Nairobi-based Kenya Airways (KQ) will no longer undergo nationalization following reports that the Kenyan government has withdrawn its interest to do so. However, the carrier’s government has committed to providing the carrier financial support to aid its restructuring.

Having faced challenges both prior and during the pandemic, KQ amassed a significant amount of debt owed to its creditors.  

In a state report by the International Monetary Fund, the airline’s restructuring is estimated to cost $1 billion, of which $750 million had previously been guaranteed by the Kenyan government.

According to the IMF, “the [Kenyan] authorities are developing plans to restructure Kenya Airways (KQ) and anticipate providing significant financial support over the medium term.”

The airline's restructuring plans include decreasing its operations and personnel workforce amidst a large remodeling of its business. The Kenyan government has agreed to assume $827.4 million of KQ's debt and provide financial support in FY2022 and FY2023. The state will provide $473 million to handle the airline's payment obligations and restructuring costs as part of this assistance package.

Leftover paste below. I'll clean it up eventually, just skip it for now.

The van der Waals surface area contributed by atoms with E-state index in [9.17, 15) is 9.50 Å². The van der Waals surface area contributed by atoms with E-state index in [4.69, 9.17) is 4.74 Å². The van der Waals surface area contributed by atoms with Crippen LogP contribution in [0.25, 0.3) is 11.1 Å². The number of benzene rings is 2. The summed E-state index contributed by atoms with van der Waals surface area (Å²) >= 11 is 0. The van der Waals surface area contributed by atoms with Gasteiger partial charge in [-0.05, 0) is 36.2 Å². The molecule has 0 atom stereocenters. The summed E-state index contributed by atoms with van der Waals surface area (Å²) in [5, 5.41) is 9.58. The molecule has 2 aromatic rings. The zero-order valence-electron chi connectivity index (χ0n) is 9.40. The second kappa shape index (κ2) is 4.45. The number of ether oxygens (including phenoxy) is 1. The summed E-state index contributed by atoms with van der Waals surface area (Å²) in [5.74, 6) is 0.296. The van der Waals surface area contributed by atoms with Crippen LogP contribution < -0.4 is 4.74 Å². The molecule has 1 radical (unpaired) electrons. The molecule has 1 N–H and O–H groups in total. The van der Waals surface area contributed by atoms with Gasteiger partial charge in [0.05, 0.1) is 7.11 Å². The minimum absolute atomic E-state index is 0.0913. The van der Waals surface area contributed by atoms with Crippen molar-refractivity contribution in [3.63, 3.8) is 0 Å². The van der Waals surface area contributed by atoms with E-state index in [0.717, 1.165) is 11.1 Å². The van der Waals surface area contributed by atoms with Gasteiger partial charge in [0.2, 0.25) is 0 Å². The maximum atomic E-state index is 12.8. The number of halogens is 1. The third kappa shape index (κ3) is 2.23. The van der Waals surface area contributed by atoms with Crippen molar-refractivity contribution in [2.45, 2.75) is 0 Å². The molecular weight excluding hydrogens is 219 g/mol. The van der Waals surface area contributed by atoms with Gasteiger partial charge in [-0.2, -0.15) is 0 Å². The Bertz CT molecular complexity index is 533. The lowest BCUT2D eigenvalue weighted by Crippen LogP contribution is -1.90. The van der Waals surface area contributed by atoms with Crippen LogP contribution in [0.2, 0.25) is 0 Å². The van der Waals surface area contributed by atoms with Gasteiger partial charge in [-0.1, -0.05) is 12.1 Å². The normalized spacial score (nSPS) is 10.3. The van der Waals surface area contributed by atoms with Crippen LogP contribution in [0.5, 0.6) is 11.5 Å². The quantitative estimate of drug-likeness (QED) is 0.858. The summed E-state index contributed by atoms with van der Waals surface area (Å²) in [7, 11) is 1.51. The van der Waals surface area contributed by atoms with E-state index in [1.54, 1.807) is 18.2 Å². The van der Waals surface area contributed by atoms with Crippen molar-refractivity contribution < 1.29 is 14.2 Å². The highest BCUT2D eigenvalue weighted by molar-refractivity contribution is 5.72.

“The authorities have indicated their intentions to put in place strong safeguards to ensure progress under this plan, including tight links between phased financial support and performance on restructuring steps,” according to the IMF’s review. 

While navigating the pandemic environment Kenya Airways has also been busy forming new mutually beneficial alliances with airlines in the African aviation sector. In April 2021, KQ entered a two-year agreement with Congo Airways to lease two of its Embraer E190 aircraft as part of a cargo codeshare partnership.

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In late September 2021, Kenya Airways inked a partnership with South African Airways (SAA) to cooperate in bringing forth a Pan-African airline by 2023. The airlines aim to share expertise and knowledge that could potentially bolster air services both in South Africa and in Kenya.